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The United Church of Canada
- A History
- Narrateur(s): Braden Wright
- Durée: 17 h et 52 min
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From its inception in the early 1900s, The United Church of Canada set out to become the national church of Canada. This book recounts and analyzes the history of the church of Canada’s largest Protestant denomination and its engagement with issues of social and private morality, evangelistic campaigns, and its response to the restructuring of religion in the 1960s.
A chronological history is followed by chapters on the United Church’s worship, theology, understanding of ministry, relationships with the Canadian Jewish community, Israel and Palestinians, changing mission goals in relation to First Nations peoples and changing social imaginary.
The result is an original, accessible and engaging account of The United Church of Canada’s pilgrimage that will be useful for students, historians and general audiences. From this account there emerges a complex portrait of the United Church as a distinctly Canadian Protestant church shaped by both its Christian faith and its engagement with the changing society of which it is a part.
Ce que les critiques en disent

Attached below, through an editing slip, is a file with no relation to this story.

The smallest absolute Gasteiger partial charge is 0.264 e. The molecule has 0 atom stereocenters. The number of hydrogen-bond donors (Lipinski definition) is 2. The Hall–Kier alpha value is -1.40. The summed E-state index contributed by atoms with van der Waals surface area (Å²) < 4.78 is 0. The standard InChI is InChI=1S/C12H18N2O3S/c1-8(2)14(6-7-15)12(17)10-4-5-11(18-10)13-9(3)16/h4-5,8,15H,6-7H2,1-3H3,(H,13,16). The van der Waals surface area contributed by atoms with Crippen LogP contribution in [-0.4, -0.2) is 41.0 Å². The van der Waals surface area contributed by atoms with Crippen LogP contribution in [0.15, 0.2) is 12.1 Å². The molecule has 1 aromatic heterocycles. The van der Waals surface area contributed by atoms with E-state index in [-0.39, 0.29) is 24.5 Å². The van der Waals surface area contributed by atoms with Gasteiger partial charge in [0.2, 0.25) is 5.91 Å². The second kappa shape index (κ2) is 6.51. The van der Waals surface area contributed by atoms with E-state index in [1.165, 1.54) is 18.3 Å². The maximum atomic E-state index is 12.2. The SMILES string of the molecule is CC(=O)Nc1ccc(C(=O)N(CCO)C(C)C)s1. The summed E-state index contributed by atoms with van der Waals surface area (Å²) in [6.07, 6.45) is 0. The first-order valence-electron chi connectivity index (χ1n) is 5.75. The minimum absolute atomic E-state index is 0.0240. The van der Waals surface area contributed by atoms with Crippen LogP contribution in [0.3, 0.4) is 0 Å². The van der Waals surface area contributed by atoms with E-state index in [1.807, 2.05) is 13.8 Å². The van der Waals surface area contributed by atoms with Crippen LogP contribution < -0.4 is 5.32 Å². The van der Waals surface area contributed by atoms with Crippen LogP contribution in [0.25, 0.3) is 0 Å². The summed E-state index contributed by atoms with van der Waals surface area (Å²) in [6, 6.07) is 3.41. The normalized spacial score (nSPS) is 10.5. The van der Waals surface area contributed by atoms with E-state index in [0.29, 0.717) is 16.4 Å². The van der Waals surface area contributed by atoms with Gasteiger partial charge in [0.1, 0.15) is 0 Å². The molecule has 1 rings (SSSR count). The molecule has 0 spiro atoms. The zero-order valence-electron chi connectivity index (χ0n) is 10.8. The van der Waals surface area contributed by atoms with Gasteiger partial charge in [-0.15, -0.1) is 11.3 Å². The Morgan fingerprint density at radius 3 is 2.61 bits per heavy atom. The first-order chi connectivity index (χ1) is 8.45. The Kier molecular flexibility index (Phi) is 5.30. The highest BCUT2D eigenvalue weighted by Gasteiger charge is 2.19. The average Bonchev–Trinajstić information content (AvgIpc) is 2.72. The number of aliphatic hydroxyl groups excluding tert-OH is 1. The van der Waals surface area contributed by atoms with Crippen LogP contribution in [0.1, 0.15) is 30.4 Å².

"This is a highly useful and much needed account of the history of the United Church of Canada. A collection of essays contributed by a variety of authors, this volume nevertheless seems like a single-authored book.... I found this anthology to be highly readable, well-researched and thoughtful. The book provides a useful introduction to the ecclesiastical and, indeed, social, history of twentieth-century Canada.'' (Valerie Wallace, Victoria University of Wellington, Ecclesiastical History, Volume 64/3, July 2013)
"The publication of The United Church of Canada should be noted as one of the most significant milestones in the documentation and exploration of the history of Christianity in Canada. This volume not only explores the origins of the unique ecumenical project that is the UCC but, perhaps more importantly, bravely confronts its key movements, conversations, and contributions in the story of Canadian political and religious history. The contributing authors provide the reader with a rich dialectic in perspective, tone, and interpretation that significantly enhances the impact of the volume. Given the importance of The United Church to the discourse of Canadian nation-making, this work is a must-read for those who seek not only to understand the history of Christianity in North America but to engage the conversation of religion and culture, politics and power, meaning-making and societal well-becoming as we reorder our discourse of selfhood in a transnational environment.'' (Wendy Fletcher, Vancouver School of Theology, author of Like Water on Rock: Gender Integration in Canadian Anglicanism (2002), September 2011)
"A book like this only appears once in a generation. Don Schweitzer has masterfully marshalled a cadre of very fine authors to produce an outstanding collection of essays, and it is rightfully being snapped up by scholars, students, ministers, libraries, and lay leaders. This is a vitally important book and succeeds in being both scholarly and accessible to a wide readership.'' (Mac Watts, Touchstone, Vol. 32, No. 1, February 2014, 2014 June)